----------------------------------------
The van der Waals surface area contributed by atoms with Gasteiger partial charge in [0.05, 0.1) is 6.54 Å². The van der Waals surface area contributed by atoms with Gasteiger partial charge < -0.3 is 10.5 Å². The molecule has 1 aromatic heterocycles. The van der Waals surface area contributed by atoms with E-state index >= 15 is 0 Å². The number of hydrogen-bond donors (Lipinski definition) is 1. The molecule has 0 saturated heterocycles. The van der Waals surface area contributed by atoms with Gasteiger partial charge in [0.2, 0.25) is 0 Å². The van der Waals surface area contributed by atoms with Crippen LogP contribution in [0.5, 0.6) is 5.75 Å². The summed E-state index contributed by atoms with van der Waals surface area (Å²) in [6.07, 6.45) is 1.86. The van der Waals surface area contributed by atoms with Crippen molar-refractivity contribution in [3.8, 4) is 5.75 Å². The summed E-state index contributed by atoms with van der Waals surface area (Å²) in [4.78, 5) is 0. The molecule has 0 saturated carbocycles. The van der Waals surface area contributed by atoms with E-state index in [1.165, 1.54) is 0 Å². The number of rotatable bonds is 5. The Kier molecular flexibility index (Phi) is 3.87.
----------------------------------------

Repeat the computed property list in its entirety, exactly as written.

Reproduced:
The van der Waals surface area contributed by atoms with Gasteiger partial charge in [0.05, 0.1) is 6.54 Å². The van der Waals surface area contributed by atoms with Gasteiger partial charge < -0.3 is 10.5 Å². The molecule has 1 aromatic heterocycles. The van der Waals surface area contributed by atoms with E-state index >= 15 is 0 Å². The number of hydrogen-bond donors (Lipinski definition) is 1. The molecule has 0 saturated heterocycles. The van der Waals surface area contributed by atoms with Gasteiger partial charge in [0.2, 0.25) is 0 Å². The van der Waals surface area contributed by atoms with Crippen LogP contribution in [0.5, 0.6) is 5.75 Å². The summed E-state index contributed by atoms with van der Waals surface area (Å²) in [6.07, 6.45) is 1.86. The van der Waals surface area contributed by atoms with Crippen molar-refractivity contribution in [3.8, 4) is 5.75 Å². The summed E-state index contributed by atoms with van der Waals surface area (Å²) in [4.78, 5) is 0. The molecule has 0 saturated carbocycles. The van der Waals surface area contributed by atoms with E-state index in [1.165, 1.54) is 0 Å². The number of rotatable bonds is 5. The Kier molecular flexibility index (Phi) is 3.87.